Thursday, 23 June 2011

15 Tips for Staying on Track: #6 - Understand your body

You will often hear people say that you should only weigh yourself once a week. Or once a month. Or every six weeks. Or not at all. While all of these statements have merit (particularly if you are the kind of person who is likely to become de-motivated by a perceived gain or lack of a loss), in my opinion, one of the keys to successfully getting healthy is to understand your body.

Michelangelo's David

Being of a scientific bent, I need to know how my body reacts to certain things, be it food, exercise, hormones, whether there’s an ‘r’ in the month, etc. So I have been weighing myself every day since I started this journey at the beginning of April.

I record my weight every day on a spreadsheet. I also annotate some of these entries; e.g. what I ate the day before, whether it’s ToM, whether I have increased my exercise, etc. Using this information in conjunction with my food and exercise diaries enables me to see how certain things affect my body.

For example, on May 29th I had halloumi for dinner; as it’s pretty high in sodium (and I’d forgotten to pre-soak it), I made sure I drank plenty of extra water but the next day my scales showed an increase of 4lbs! If I didn't understand my body, I could have been really upset about this; however, I knew it was only water-retention caused by the sodium-bomb I’d had the evening before, so I wasn't bothered by it. I kept on with the extra water, and the next day I’d dropped 3lbs of water weight. The day after, the other pound had gone too.

Increasing exercise will also lead to temporary water retention because muscles need water to repair themselves. Contrary to what a gazillion people will tell you, muscle is not heavier than fat – a pound of muscle weighs the same as a pound of fat! Muscle is denser than fat however, so it is correct to say that muscle weighs more than fat by volume; i.e. a pound of fat will take up more space than a pound of muscle, so a 200lb athlete will look far leaner than a 200lb couch potato!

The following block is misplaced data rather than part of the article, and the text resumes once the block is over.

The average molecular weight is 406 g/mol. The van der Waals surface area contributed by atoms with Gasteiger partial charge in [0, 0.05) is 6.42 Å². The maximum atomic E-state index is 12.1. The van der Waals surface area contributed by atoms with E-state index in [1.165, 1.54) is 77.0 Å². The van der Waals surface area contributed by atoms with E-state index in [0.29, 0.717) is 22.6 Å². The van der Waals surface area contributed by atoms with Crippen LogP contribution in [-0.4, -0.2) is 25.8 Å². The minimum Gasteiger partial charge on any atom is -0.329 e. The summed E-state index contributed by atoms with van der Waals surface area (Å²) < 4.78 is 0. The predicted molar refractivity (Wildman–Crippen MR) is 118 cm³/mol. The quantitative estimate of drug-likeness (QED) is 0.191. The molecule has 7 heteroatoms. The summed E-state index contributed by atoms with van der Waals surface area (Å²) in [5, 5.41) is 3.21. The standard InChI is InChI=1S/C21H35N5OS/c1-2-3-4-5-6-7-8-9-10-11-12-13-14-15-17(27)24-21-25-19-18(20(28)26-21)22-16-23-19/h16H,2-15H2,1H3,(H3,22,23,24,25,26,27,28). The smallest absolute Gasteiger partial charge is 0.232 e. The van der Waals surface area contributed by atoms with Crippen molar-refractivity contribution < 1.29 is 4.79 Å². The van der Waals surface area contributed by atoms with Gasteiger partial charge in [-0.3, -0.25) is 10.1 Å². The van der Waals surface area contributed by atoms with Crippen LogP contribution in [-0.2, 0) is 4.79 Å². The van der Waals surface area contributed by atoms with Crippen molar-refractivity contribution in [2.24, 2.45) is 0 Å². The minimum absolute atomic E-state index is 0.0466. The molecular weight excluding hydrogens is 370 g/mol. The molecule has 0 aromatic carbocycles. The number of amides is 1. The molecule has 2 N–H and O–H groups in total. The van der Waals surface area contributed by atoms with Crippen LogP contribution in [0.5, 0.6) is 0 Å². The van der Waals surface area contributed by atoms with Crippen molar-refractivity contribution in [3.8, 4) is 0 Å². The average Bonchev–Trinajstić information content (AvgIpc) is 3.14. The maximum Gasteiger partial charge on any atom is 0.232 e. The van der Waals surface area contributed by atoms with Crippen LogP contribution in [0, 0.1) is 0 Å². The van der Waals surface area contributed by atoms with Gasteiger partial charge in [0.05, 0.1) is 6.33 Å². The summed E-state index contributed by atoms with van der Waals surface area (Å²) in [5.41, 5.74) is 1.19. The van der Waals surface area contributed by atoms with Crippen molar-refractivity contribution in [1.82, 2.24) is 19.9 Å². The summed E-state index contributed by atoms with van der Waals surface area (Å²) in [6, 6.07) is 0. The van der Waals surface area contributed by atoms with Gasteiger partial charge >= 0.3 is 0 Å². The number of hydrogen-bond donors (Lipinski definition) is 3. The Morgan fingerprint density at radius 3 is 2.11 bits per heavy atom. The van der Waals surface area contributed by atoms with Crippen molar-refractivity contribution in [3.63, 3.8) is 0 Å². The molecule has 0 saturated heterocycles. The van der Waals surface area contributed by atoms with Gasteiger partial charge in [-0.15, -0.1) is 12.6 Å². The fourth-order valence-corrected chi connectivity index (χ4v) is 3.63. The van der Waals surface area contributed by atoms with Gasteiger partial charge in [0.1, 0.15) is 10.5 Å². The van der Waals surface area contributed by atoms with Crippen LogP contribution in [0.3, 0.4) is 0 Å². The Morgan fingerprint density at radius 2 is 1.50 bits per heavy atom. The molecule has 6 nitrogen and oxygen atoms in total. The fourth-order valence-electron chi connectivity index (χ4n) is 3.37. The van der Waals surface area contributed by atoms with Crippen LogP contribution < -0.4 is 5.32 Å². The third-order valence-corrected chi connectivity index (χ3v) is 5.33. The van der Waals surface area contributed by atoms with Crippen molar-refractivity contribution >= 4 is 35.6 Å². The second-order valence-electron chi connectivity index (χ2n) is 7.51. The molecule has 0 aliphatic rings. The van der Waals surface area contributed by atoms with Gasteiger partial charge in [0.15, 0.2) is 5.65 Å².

People will also tell you, “Oh, you started exercising two days ago, so that 2lb gain is because you’ve built muscle.” This is also rubbish! Your body cannot repair and build muscle that quickly; that 2lb gain will be water retention – don’t knock it, this is your body working properly! As long as you you’ve stuck to your plan, you have nothing to worry about.

Once you understand how your body works and how it reacts to what you put into it, what you do to it, etc., it’s fine to ditch the scales; however, I find that that ever-decreasing number provides yet more tangible evidence that I am on the right path.

To help me see this even more clearly, I use a graph, which updates itself each time I log a weight entry. At a glance, I can see that while there may be peaks and troughs, there is a general downward trend. This makes me happy!

I also do the same for body fat percentage....partly because I am anally-retentive like that but also because actually, while my goal may be 161lbs, until I get closer to it, I have no way of knowing how realistic it is. It may be that at 161lbs, my body fat could be below 10%, which I don’t want, so by keeping track of it, I’ll better be able to assess my final goal. After all, I am aiming for a lean, fit and healthy body, not to be supermodel-skinny!


lor-artemis said...

Well said Nicole, I love your blog and find it very motivating in my weight loss journey. See you in the Lighten Up thread
Lor x

Nicôle said...

Thank you - I love receiving feedback, and it's always great when people say nice things! I'm really pleased that some of the stuff I write is actually useful to others!